- Cool on wire rack.
- Store in an airtight container in the refrigerator for up to 1 week OR freeze for up to 3 months.
Or, try your hand at peanut butter and carrot dog treats. Although the combination may sound less than scrumptious, dogs love the soft texture and flavor.
- 1 cup (255g) natural creamy peanut butter
- 3/4 cup (180ml) skim milk
- 1 large Eggland’s Best egg (or 1/4 cup unsweetened applesauce)
- 1 large carrot, shredded (or 8-ish baby carrot)– around 2/3 cup shredded
- 2 and 1/4 cups (290g) whole wheat flour1
- 1 Tablespoon baking powder
- 1/3 cup (30g) oats (either whole-rolled or quick oats are fine)
- Preheat oven to 325°F (163°C). Line two large baking sheets with parchment paper or silicone baking mats. Set aside.
- In a large bowl, gently mix the peanut butter, milk, egg, and carrot together with a wooden spoon or rubber spatula. Add the flour and baking powder. You may need to turn the dough out onto a floured work surface and use your hands to work in the flour. Mix in the oats. The dough is extremely thick and heavy.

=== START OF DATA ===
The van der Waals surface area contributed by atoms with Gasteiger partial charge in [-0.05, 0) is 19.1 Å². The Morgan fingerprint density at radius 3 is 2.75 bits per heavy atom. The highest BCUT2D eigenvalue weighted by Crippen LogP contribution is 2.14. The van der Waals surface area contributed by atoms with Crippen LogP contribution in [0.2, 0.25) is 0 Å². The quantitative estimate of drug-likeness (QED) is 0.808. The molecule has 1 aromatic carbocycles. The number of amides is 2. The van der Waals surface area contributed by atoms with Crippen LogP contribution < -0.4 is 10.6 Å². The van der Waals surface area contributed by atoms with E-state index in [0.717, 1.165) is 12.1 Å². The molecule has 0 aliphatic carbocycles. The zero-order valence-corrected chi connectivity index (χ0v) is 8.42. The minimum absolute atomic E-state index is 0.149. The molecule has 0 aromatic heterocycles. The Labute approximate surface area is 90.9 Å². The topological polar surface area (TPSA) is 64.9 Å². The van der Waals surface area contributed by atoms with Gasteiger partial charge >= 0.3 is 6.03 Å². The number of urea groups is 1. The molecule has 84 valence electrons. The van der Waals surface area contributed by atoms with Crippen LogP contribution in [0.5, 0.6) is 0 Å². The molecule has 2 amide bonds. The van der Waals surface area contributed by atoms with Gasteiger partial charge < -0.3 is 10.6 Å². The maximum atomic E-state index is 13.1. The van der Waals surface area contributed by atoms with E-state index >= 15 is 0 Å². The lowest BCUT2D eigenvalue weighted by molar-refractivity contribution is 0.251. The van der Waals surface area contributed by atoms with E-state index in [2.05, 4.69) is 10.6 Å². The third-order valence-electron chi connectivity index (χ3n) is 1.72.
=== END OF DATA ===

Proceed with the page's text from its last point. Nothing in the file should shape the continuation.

- Using a floured rolling pin, roll the dough out into 1/4″ thickness. Cut into shapes using cookie cutters. Arrange on the baking sheets. Bake for 15 minutes, or until very lightly browned on the bottom. Remove from the oven, and flip the treats to bake the other side for 10 more minutes. Want the treats to be a little more crunchy? Bake for 5 more minutes.
- Allow to cool completely before serving to your pup. Store at room temperature or in the refrigerator for up to 1 week.
- Make ahead/freezing: Since the pups can’t eat the whole batch in a week, I usually freeze them. Jude loves them right out of the freezer too! The treats freeze well up to 2 months.
If you’re not in the mood for making a mess in the kitchen, or your pup just isn’t a fan of carrots, consider feeding your dog treats from BARK instead. From Crunchy Biscuits to Freeze-Dried, Jerky-Style, or Soft-Baked treats, BARK’s treats are all natural, delicious and conveniently shipped to you. There’s no shame in dogs turning up their wet little noses to vegetables.